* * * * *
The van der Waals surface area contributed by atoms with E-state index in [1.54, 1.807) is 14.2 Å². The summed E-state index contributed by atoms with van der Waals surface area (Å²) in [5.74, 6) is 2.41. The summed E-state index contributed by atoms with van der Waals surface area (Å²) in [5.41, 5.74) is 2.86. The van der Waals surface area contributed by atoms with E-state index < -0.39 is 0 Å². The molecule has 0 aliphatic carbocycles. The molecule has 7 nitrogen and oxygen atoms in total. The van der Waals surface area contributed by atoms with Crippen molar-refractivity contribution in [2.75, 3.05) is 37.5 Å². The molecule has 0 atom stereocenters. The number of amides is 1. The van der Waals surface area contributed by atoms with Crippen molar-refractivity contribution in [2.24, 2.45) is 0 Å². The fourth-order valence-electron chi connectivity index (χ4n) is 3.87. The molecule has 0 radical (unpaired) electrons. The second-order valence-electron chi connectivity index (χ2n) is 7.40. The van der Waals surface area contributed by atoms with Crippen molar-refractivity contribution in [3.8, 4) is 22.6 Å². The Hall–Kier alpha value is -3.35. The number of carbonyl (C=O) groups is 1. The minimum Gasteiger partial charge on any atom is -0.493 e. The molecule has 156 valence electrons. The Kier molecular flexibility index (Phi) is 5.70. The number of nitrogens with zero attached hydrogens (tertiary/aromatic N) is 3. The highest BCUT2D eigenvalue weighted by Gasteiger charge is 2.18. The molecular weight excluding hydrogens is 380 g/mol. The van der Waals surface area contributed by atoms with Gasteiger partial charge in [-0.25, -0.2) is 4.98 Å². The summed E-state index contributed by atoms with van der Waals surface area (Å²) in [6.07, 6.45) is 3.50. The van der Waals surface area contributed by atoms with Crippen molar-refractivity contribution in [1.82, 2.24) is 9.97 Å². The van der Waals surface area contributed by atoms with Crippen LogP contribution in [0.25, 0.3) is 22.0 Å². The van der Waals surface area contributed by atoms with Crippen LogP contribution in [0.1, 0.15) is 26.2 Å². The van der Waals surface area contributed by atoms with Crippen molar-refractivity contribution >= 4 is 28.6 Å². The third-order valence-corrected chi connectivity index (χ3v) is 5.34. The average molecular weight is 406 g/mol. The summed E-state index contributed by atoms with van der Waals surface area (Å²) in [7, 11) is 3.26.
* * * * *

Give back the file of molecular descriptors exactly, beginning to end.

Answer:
The van der Waals surface area contributed by atoms with E-state index in [1.54, 1.807) is 14.2 Å². The summed E-state index contributed by atoms with van der Waals surface area (Å²) in [5.74, 6) is 2.41. The summed E-state index contributed by atoms with van der Waals surface area (Å²) in [5.41, 5.74) is 2.86. The van der Waals surface area contributed by atoms with E-state index < -0.39 is 0 Å². The molecule has 0 aliphatic carbocycles. The molecule has 7 nitrogen and oxygen atoms in total. The van der Waals surface area contributed by atoms with Crippen molar-refractivity contribution in [2.75, 3.05) is 37.5 Å². The molecule has 0 atom stereocenters. The number of amides is 1. The van der Waals surface area contributed by atoms with Crippen molar-refractivity contribution in [2.24, 2.45) is 0 Å². The fourth-order valence-electron chi connectivity index (χ4n) is 3.87. The molecule has 0 radical (unpaired) electrons. The second-order valence-electron chi connectivity index (χ2n) is 7.40. The van der Waals surface area contributed by atoms with Crippen molar-refractivity contribution in [3.8, 4) is 22.6 Å². The Hall–Kier alpha value is -3.35. The number of carbonyl (C=O) groups is 1. The minimum Gasteiger partial charge on any atom is -0.493 e. The molecule has 156 valence electrons. The Kier molecular flexibility index (Phi) is 5.70. The number of nitrogens with zero attached hydrogens (tertiary/aromatic N) is 3. The highest BCUT2D eigenvalue weighted by Gasteiger charge is 2.18. The molecular weight excluding hydrogens is 380 g/mol. The van der Waals surface area contributed by atoms with Gasteiger partial charge in [-0.25, -0.2) is 4.98 Å². The summed E-state index contributed by atoms with van der Waals surface area (Å²) in [6.07, 6.45) is 3.50. The van der Waals surface area contributed by atoms with Crippen molar-refractivity contribution in [1.82, 2.24) is 9.97 Å². The van der Waals surface area contributed by atoms with Crippen LogP contribution in [0.25, 0.3) is 22.0 Å². The van der Waals surface area contributed by atoms with Crippen LogP contribution in [0.1, 0.15) is 26.2 Å². The van der Waals surface area contributed by atoms with Crippen molar-refractivity contribution >= 4 is 28.6 Å². The third-order valence-corrected chi connectivity index (χ3v) is 5.34. The average molecular weight is 406 g/mol. The summed E-state index contributed by atoms with van der Waals surface area (Å²) in [7, 11) is 3.26.